With tips for getting regular physical activity, engaging in strength-training, and getting proper nutrition, Tufts exercise scientist Roger Fielding explains how to stay stronger longer
If, as you get along in years, you’re finding it increasingly harder to unscrew the lids of jars or to pick up your children or grandchildren, there’s a reason for that: sarcopenia. Sarcopenia, or age-related loss of muscle mass and strength, can lead to serious consequences, explains Roger Fielding, team lead for the Nutrition, Exercise Physiology, and Sarcopenia Laboratory at the Jean Mayer USDA Human Nutrition Research Center on Aging at Tufts, and professor at the Friedman School of Nutrition Science and Policy.
“After the age of 35, both men and women start to lose muscle mass at a rate of about half a percent per year and muscle strength at a rate of about one percent per year,” Fielding says. “For women, sarcopenia is particularly significant because the peak muscle mass and muscle strength they achieve in their mid-thirties tends to be lower than it is for men. So, when they start to decline, they generally reach a critical level earlier in their lives.”
Reaching that critical level means experiencing a diminishment of basic physical functioning, such as a slower walking speed or difficulty rising from a chair, and an increased risk of becoming disabled during the aging process. Interestingly, those facts hold even for athletes or people who tend to be more active. They, too, experience sarcopenia, Fielding says, albeit at a slower rate.
But there are steps women (and men!) can take to keep their muscles strong even as they hasten toward the golden years. Fielding offers the following tips:
Start exercising now
“Any physical activity is better than no physical activity,” Fielding says. He emphasizes that there is never a bad time to begin becoming more physically active. If you’re an older woman and you’re not getting much physical activity, start out with a gentle program of movement: walking, yoga, jogging. Perhaps even consider signing up for a few sessions with a personal trainer who can demonstrate how to perform exercises correctly and personalize a workout regimen for you.
Build in resistance and strength training
According to Fielding, research has shown that muscle-strengthening exercises are crucial for tackling sarcopenia. In fact, established physical activity guidelines suggest that older adults should add two sessions of strength-training exercises to their workout routines weekly. “That can involve using simple weights at home or machines in the gym,” Fielding explains. “Anything that works some of the large muscle groups of the upper and lower extremities—chest muscles, arm muscles, thigh and leg muscles, hip extensors—will be beneficial.” Consider doing squats, chair rises, planks, and similar exercises.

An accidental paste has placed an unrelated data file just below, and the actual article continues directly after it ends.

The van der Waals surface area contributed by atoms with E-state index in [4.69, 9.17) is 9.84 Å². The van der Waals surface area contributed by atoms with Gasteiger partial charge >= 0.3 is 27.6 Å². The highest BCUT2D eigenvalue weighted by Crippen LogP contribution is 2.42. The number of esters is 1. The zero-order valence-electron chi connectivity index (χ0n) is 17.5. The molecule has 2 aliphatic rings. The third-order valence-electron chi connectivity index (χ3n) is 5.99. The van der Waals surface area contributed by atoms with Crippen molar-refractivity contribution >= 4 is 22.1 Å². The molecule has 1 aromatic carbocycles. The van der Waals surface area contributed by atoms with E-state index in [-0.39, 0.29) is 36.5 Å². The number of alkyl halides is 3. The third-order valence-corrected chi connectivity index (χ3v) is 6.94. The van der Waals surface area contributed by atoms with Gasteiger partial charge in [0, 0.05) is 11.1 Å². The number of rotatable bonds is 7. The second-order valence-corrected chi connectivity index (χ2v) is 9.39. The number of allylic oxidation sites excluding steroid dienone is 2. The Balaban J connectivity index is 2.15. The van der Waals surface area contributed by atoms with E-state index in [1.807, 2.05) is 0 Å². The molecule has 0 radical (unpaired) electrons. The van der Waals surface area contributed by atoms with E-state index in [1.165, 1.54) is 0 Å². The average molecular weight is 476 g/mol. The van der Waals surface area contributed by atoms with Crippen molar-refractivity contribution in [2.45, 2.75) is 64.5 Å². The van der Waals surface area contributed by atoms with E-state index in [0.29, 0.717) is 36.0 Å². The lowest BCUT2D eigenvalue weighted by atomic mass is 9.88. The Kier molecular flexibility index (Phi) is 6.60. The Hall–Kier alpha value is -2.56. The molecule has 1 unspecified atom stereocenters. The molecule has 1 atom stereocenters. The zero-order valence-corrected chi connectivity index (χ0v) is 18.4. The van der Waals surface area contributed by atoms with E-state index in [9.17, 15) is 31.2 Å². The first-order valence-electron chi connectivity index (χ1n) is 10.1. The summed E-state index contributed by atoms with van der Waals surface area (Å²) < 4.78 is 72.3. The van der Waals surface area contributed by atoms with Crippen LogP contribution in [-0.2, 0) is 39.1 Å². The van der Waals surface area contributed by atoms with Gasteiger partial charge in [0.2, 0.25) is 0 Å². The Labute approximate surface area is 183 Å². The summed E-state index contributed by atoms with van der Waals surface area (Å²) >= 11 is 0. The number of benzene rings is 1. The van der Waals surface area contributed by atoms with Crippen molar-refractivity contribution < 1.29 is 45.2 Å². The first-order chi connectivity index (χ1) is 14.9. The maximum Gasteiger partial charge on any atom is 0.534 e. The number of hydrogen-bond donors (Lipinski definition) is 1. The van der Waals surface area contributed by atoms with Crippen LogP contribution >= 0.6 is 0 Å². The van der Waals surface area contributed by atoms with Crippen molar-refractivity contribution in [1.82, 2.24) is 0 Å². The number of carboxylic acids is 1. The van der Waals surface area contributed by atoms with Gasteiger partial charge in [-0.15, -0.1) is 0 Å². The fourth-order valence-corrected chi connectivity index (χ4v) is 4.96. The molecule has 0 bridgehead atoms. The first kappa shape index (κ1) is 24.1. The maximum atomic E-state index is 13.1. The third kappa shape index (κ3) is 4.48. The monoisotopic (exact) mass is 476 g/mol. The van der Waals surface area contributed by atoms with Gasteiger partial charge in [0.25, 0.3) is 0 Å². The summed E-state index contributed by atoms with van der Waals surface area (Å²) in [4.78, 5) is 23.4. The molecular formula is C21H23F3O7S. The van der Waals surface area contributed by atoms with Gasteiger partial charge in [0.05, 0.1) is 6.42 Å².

Aim to meet the minimum recommended amount of exercise—but start slowly
Experts recommend that all people, not just older adults, engage in 150 minutes of moderate to vigorous activity per week: that means walking, jogging, swimming, doing yoga, and the like. However, Fielding cautions that it’s easy for beginners to overdo it—and overdoing it can result in injury or strain, the very thing you want your physical activity to help prevent. So, it’s crucial to begin with light exercise and easy moves and then slowly build up to more demanding workouts.
Find a balance—literally
Older people—and, because of changes wrought by menopause, older women in particular—often are vulnerable to falls. To help prevent falls and resulting injuries, older women should consider adding balance-training exercises to their regular physical activity routines, Fielding says. Yoga and Pilates rely heavily on balance, and thus are effective practices for balance-training. Also, as Fielding explains, many strength-training exercises involve balance work: two birds with one stone. You also can use a stability ball or Bosu ball—a half-dome set atop a flat base—to work a plethora of balance-related muscles all at once.
Optimize your nutrition for muscle health
In addition to proper exercise, women, particularly postmenopausal women, must be careful to take in adequate amounts of calcium and vitamin D, Fielding says. Many women can get enough of these nutrients from diet alone, but taking supplements is an option and should be discussed with a personal physician. Dairy products are great for older women, Fielding notes, along with vegetables that contain calcium, such as broccoli, brussels sprouts, collard greens, kale, and other leafy greens. Older women also need to consume an adequate amount of dietary protein; the recommended daily allowance for dietary protein is 0.9 grams per kilogram of body weight—on average, around 60 grams of protein per day. Lean meats, fish, and dairy products are all good sources of high-quality protein.
Make it fun
“Most of us know that exercise is good,” says Fielding. “The problem often is getting people to adhere to a regular program of physical activity. And once you stop exercising, any of the benefits you achieved are lost. So, find a way to make exercise a regular part of your life and daily routine.” It’s easier if you enjoy doing it, Fielding acknowledges. He recommends sticking with activities you know you like: if you know you’re a walker at heart, then, by all means, walk. If you know you prefer free weights to gym machines, invest in a good set. Also, find a place where you feel comfortable working out. “Going to the gym can be intimidating—but a local YMCA will likely have programming for a range of age groups,” says Fielding. Finally, find a friend you can exercise with; that might be the best way to stay accountable and stick to a program that will keep you going well into your sixties and beyond.
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